July 7, 2017: Journal of Clinical Neuroscience: Official Journal of the Neurosurgical Society of Australasia
https://www.readbyqxmd.com/read/28686783/schnitzler-syndrome-with-delirium-and-vertigo-the-utility-of-neurologic-manifestations-in-diagnosis
#18
Stanislav N Tolkachjov, David A Wetter
<p>Schnitzler syndrome (SS) is an autoinflammatory dermatosis that often goes undiagnosed for 5-6 years. Patients typically carry a diagnosis of urticaria; however, their cutaneous symptoms fail to respond to typical urticaria therapies and lack symptoms such as pruritus. Additionally, patients with SS may see multiple providers for nonspecific complaints of fever, lymphadenopathy, arthralgias, and bone pain. A correct diagnosis is paramount, as close to 20% of patients may develop a lymphoproliferative disorder and appropriate treatment may ameliorate all symptoms...
June 1, 2017: Journal of Drugs in Dermatology: JDD
https://www.readbyqxmd.com/read/28668112/pearls-and-pitfalls-autoimmune-lymphoproliferative-syndrome-and-autoimmune-lymphoproliferative-syndrome-like-disease
#19
Anne K Bartels, Taylor A Banks, Jeannie L Bay
A case of autoimmune lymphoproliferative syndrome (ALPS) was presented, followed by a discussion of the clinical characteristics, pathophysiology, diagnosis, and management of this disease. Clinical pearls and pitfalls are emphasized for the use of the practicing allergist and the fellow in-training. The diagnosis of ALPS was guided by published criteria. A careful history and workup were needed to exclude other possible etiologies for the patient's symptoms and physical findings. ALPS often carries significant morbidity and is best managed through a multidisciplinary approach...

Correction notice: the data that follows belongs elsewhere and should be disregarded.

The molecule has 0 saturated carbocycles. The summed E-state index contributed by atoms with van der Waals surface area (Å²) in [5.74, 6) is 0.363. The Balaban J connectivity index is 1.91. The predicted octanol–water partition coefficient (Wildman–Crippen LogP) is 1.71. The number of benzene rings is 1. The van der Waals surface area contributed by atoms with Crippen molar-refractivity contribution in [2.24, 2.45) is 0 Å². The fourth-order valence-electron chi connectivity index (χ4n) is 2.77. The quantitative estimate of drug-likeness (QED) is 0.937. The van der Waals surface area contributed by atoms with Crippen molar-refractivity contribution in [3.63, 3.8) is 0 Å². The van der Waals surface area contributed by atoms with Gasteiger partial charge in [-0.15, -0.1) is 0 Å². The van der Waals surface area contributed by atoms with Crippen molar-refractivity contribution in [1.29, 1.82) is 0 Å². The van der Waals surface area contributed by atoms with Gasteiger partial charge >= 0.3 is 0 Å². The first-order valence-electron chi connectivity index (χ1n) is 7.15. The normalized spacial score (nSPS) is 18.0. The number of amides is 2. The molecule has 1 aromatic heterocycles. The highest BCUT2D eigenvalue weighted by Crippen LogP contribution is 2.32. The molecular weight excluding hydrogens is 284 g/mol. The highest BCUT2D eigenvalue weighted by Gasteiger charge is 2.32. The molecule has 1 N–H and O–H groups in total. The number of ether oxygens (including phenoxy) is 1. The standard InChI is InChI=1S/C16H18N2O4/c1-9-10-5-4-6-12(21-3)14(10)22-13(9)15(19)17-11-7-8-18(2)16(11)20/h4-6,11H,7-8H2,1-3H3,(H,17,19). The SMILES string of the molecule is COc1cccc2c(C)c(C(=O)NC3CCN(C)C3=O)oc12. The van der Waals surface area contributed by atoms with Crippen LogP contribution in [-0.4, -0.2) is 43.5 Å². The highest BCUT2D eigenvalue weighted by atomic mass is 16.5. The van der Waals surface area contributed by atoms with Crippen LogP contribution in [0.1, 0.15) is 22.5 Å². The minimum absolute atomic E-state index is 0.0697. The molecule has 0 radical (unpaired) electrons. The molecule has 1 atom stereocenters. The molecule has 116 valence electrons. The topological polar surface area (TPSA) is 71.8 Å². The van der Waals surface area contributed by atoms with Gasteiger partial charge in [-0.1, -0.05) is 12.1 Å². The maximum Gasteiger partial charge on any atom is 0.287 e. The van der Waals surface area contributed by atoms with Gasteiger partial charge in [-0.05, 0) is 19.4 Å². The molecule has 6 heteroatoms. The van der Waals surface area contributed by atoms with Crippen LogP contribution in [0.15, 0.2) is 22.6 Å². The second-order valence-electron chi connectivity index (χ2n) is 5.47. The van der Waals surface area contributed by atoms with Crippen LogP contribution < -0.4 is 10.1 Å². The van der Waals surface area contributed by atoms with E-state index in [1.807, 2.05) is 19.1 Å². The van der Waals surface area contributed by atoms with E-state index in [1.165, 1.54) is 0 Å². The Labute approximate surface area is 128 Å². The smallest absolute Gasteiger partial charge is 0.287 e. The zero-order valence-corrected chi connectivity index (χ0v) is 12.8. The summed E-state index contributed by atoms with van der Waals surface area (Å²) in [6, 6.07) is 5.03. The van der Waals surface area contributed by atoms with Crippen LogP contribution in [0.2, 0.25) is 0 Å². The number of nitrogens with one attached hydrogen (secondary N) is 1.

July 1, 2017: Allergy and Asthma Proceedings:
https://www.readbyqxmd.com/read/28661116/dental-emergencies-management-strategies-that-improve-outcomes-digest
#20
Ryan Anthony Pedigo, Milana Zaurova
Points & Pearls is a digest of Emergency Medicine Practice. Acute dental emergencies are a common chief complaint presenting to emergency departments, and they are increasing substantially in frequency. The diagnosis and management of dental emergencies is a core competency of the emergency clinician, and proper therapeutic strategies can significantly improve cosmetic and functional outcomes for patients. This issue provides a systematic review of the literature on common acute traumatic and atraumatic dental emergencies with a focus on the historical and physical examination findings that must be understood to identify life-threatening infections, relieve pain, salvage natural teeth, and communicate with specialists in the further management of patients after emergency treatment...
June 22, 2017: Emergency Medicine Practice